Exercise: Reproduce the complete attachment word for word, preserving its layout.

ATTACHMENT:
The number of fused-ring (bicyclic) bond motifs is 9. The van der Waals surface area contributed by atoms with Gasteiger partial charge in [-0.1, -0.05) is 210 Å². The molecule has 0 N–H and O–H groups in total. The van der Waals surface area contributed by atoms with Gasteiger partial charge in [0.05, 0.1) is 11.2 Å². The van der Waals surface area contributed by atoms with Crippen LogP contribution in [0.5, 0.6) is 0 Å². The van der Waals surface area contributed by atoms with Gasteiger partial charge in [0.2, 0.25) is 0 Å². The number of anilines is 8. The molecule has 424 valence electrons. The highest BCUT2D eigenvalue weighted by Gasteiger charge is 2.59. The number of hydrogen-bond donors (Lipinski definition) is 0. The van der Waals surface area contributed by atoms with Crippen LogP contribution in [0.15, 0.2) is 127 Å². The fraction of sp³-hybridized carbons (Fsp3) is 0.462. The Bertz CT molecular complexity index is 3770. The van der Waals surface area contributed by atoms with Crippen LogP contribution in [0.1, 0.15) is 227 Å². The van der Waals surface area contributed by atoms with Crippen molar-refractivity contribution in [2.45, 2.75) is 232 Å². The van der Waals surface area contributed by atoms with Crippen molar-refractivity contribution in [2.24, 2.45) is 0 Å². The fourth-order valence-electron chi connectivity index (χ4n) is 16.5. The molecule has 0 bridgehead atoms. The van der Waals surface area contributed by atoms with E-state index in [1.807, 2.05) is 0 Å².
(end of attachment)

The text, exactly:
The number of fused-ring (bicyclic) bond motifs is 9. The van der Waals surface area contributed by atoms with Gasteiger partial charge in [-0.1, -0.05) is 210 Å². The molecule has 0 N–H and O–H groups in total. The van der Waals surface area contributed by atoms with Gasteiger partial charge in [0.05, 0.1) is 11.2 Å². The van der Waals surface area contributed by atoms with Crippen LogP contribution in [0.5, 0.6) is 0 Å². The van der Waals surface area contributed by atoms with Gasteiger partial charge in [0.2, 0.25) is 0 Å². The number of anilines is 8. The molecule has 424 valence electrons. The highest BCUT2D eigenvalue weighted by Gasteiger charge is 2.59. The number of hydrogen-bond donors (Lipinski definition) is 0. The van der Waals surface area contributed by atoms with Crippen LogP contribution in [0.15, 0.2) is 127 Å². The fraction of sp³-hybridized carbons (Fsp3) is 0.462. The Bertz CT molecular complexity index is 3770. The van der Waals surface area contributed by atoms with Crippen LogP contribution in [0.1, 0.15) is 227 Å². The van der Waals surface area contributed by atoms with Crippen molar-refractivity contribution in [2.45, 2.75) is 232 Å². The van der Waals surface area contributed by atoms with Crippen molar-refractivity contribution in [2.24, 2.45) is 0 Å². The fourth-order valence-electron chi connectivity index (χ4n) is 16.5. The molecule has 0 bridgehead atoms. The van der Waals surface area contributed by atoms with E-state index in [1.807, 2.05) is 0 Å².